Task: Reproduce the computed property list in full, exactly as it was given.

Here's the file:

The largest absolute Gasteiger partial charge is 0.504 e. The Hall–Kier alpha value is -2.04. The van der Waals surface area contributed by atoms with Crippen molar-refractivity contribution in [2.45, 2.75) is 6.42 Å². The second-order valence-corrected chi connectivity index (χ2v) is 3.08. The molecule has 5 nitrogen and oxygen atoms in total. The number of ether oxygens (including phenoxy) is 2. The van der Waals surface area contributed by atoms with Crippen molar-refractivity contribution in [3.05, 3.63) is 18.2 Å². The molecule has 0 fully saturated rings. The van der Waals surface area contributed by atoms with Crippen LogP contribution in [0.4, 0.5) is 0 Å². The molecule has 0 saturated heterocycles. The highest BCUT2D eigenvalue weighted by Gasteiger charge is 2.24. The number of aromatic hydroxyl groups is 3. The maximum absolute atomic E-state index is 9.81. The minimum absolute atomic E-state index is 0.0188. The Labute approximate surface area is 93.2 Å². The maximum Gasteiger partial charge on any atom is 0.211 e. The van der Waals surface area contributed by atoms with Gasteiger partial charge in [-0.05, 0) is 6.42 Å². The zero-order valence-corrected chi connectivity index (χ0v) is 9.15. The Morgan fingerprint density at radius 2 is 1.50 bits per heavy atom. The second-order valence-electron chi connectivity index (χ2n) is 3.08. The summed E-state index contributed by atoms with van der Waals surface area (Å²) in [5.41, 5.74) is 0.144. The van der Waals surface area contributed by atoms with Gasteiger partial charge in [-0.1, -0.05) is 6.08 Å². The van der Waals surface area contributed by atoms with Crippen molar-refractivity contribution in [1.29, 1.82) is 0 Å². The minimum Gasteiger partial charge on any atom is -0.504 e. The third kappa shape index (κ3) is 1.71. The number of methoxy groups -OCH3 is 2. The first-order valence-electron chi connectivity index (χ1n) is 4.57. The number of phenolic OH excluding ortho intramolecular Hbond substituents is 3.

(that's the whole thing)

The largest absolute Gasteiger partial charge is 0.504 e. The Hall–Kier alpha value is -2.04. The van der Waals surface area contributed by atoms with Crippen molar-refractivity contribution in [2.45, 2.75) is 6.42 Å². The second-order valence-corrected chi connectivity index (χ2v) is 3.08. The molecule has 5 nitrogen and oxygen atoms in total. The number of ether oxygens (including phenoxy) is 2. The van der Waals surface area contributed by atoms with Crippen molar-refractivity contribution in [3.05, 3.63) is 18.2 Å². The molecule has 0 fully saturated rings. The van der Waals surface area contributed by atoms with Crippen LogP contribution in [0.4, 0.5) is 0 Å². The molecule has 0 saturated heterocycles. The highest BCUT2D eigenvalue weighted by Gasteiger charge is 2.24. The number of aromatic hydroxyl groups is 3. The maximum absolute atomic E-state index is 9.81. The minimum absolute atomic E-state index is 0.0188. The Labute approximate surface area is 93.2 Å². The maximum Gasteiger partial charge on any atom is 0.211 e. The van der Waals surface area contributed by atoms with Gasteiger partial charge in [-0.05, 0) is 6.42 Å². The zero-order valence-corrected chi connectivity index (χ0v) is 9.15. The Morgan fingerprint density at radius 2 is 1.50 bits per heavy atom. The second-order valence-electron chi connectivity index (χ2n) is 3.08. The summed E-state index contributed by atoms with van der Waals surface area (Å²) in [5.41, 5.74) is 0.144. The van der Waals surface area contributed by atoms with Gasteiger partial charge in [-0.1, -0.05) is 6.08 Å². The van der Waals surface area contributed by atoms with Crippen molar-refractivity contribution in [1.29, 1.82) is 0 Å². The minimum Gasteiger partial charge on any atom is -0.504 e. The third kappa shape index (κ3) is 1.71. The number of methoxy groups -OCH3 is 2. The first-order valence-electron chi connectivity index (χ1n) is 4.57. The number of phenolic OH excluding ortho intramolecular Hbond substituents is 3.